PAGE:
Mike Greear's game is baseball, but his passion is being Dad to 13-year-old Tyler and 11-year-old Kaitlyn.
Things worked out well when Tyler not only developed a love for baseball but also a desire to play catcher, his dad's former position on the diamond, but Greear said he would have been just as happy supporting any sport that captured his kids' imaginations.
"When he was little, Tyler played hockey, so I tried to teach myself how to skate," said Greear.
But for the past few years, Greear has had the opportunity to share his extensive baseball knowledge with his son and dozens of other local boys through Western Eagle County Metropolitan Recreation District and Little League programs. In a way, baseball has come full circle in the Greear family.
Greear grew up playing ball in Loveland, and his dad was his coach. "I was out on Sunny Jim Baseball Field when I was 4 years old," said Greear with a smile.
He gravitated to catching because as a Little League "minor" player, he was only issued a T-shirt and a hat. "Majors" players, by contrast, got full uniforms. However, kids who played catcher also got gear and Greear was into the equipment.
He continued playing ball through high school and ultimately played college ball at Grand Canyon University in Phoenix. Baseball even brought him to this valley when he signed up to play for the Vail Merchants in 1984. After moving to Eagle County, Greear met his wife, Dawn, in 1990 and the couple married in 1992. In 1998, Tyler was born and his sister followed in 2001.
These days, Greear works as a risk management consultant for a large insurance firm. His job takes him all over the country, but he still finds time to coach the Eagle Pirates - Tyler's 13- and 14-year-old boys' Little League team.
While he instructs kids on proper throwing technique and batting motion, Greear said coaching baseball really gives him a chance to teach boys some important life skills.
"Hopefully they learn that it takes hard work. Nothing comes easy or free," he said.
"There are a lot of highs and lows in this game. It doesn't do you any good to get too high or too low. Baseball is a game played on an even keel," Greear said.
His biggest coaching challenge is to find the balance between being Tyler's coach and Tyler's dad. "The tough part is to be unbiased," he said.
As a former catcher, Greear knows the special challenges that Tyler experiences behind the plate. "Good catchers have to have some leadership and social skills. They are talking all the time - to the pitcher, to the batters, to the umpires," he said.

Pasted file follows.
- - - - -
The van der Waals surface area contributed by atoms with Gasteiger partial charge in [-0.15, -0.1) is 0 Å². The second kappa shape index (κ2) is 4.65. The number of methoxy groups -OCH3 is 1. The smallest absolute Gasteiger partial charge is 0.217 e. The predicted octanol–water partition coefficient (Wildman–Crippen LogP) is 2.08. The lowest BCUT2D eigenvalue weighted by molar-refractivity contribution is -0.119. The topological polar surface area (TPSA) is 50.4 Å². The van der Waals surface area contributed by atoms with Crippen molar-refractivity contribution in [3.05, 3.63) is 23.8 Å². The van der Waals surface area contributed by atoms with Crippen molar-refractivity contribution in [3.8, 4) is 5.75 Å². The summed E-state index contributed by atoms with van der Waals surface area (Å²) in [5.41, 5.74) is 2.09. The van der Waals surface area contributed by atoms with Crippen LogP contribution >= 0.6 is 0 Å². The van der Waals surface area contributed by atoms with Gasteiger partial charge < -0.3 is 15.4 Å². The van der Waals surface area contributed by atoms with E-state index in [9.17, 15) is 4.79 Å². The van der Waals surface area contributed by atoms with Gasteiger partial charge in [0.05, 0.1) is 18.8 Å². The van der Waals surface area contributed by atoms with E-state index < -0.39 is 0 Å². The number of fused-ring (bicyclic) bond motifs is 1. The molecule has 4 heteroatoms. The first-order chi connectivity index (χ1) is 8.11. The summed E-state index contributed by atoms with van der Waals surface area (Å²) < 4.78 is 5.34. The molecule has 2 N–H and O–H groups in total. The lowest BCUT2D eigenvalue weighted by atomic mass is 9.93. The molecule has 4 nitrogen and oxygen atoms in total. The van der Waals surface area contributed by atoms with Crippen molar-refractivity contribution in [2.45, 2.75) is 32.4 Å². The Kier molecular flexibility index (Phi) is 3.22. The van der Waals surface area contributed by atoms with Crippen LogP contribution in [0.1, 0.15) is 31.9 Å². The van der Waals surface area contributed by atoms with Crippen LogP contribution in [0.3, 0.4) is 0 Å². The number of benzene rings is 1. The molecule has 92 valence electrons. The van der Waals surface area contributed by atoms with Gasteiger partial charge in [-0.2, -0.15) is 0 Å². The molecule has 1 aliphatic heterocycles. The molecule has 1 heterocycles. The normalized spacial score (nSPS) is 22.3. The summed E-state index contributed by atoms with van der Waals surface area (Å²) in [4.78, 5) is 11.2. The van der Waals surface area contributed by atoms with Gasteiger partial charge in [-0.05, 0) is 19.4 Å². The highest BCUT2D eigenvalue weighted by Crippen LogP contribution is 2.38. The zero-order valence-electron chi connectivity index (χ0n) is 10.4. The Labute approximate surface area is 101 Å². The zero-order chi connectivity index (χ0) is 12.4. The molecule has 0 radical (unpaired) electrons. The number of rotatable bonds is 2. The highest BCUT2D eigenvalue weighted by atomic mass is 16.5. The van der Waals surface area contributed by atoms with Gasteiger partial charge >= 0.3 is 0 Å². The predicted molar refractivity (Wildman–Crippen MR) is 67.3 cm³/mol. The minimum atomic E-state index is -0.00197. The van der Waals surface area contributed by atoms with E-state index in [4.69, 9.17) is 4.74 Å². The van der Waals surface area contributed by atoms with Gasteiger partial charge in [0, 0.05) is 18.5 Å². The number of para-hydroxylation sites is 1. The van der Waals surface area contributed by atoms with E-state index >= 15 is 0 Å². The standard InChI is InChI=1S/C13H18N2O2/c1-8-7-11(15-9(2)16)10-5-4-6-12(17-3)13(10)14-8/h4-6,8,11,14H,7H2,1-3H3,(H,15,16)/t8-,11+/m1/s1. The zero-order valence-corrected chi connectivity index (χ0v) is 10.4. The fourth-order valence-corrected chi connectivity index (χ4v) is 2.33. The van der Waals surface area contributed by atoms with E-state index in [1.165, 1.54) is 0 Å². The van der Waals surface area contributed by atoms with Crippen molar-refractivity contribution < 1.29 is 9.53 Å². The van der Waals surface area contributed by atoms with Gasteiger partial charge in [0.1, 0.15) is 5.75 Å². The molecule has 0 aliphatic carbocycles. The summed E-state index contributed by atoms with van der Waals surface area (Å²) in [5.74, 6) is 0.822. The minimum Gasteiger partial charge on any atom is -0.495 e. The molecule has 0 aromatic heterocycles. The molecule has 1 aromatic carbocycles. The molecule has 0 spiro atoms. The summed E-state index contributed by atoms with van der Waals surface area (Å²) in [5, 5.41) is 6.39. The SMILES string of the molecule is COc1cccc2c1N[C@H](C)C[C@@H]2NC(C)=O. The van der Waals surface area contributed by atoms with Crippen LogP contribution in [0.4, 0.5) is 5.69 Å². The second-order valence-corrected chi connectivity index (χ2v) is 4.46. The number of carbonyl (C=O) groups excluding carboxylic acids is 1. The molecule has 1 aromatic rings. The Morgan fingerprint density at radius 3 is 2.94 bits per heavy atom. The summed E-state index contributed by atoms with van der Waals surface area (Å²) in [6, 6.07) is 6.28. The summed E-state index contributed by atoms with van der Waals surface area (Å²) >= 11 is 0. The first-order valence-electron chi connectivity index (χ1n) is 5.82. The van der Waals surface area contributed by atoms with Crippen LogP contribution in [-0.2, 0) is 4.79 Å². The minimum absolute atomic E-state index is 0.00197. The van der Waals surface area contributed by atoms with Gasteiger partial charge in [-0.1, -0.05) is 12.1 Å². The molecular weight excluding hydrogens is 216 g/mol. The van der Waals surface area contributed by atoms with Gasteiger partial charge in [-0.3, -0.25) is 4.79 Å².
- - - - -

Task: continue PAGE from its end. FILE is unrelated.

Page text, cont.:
It's a very physical position as well and at Tyler's level, good catchers can make or break a team.
"I truly believe if you can stop balls from the pitcher, it will save two or three runs a game."
Greear gets his coaching reward when the kids put their skills into practice. "The best part is the moment when it all comes together for them," he said.
Next year Tyler will move on to high school baseball and Greear is uncertain about his coaching future. He would like to continue working with kids, getting them ready for the next level of play. "I don't want to give up on these kids. I want to help make them stronger," he said.
Greear hopes the kids he coaches today will ultimately remember him as fondly as he remembers his former coaches.
"Baseball has taken me a lot of places and I've met a lot of interesting people. I want these kids to have that opportunity," said Greear. "I just hope they all end up loving the game."
- Pam Boyd
With 11 children, 26 grandchildren and six great-grandchildren, you would think that Al Hoza knows everything there is to know about being a father.
But he laughs at the very suggestion.
"I haven't seen an instruction manual for fatherhood yet, have you?" he said. "I have made plenty of mistakes. All you can do is love them and treat them the best you can."
Hoza, his wife, Mary, and their nine children arrived in Eagle back in 1966 to take over operation of the Eagle Pharmacy. The final two Hoza boys - Mark and Paul - were born after the family settled in Eagle. But back in 1966, the family's arrival made a big splash - it's not often that a 11-member crew arrives in town.
"We couldn't find a place big enough to live in," said Hoza.
Eventually a man named Cecil Cole contacted Hoza to see if he would be interested in purchasing his house at the corner of Third and Howard streets. The Hozas jumped at the chance.
"We had to remodel it because it only had a couple of bedrooms. We put in four bedrooms upstairs and a bathroom for the kids," said Hoza.
That's right. All 11 Hoza kids - seven boys and four girls - shared a single bathroom growing up and they somehow managed not to kill one another.
Hoza noted there were, of course, various rules that governed the household. The central theme for the Hoza family was fairness. He recalled that one of his daughters said the best part of getting married and starting her own family was she no longer had to count out the cherries when she bought them. Hoza explained when there are 13 people in the household, counting out special treats such as cherries is a necessary precaution to make sure everyone gets equal portions.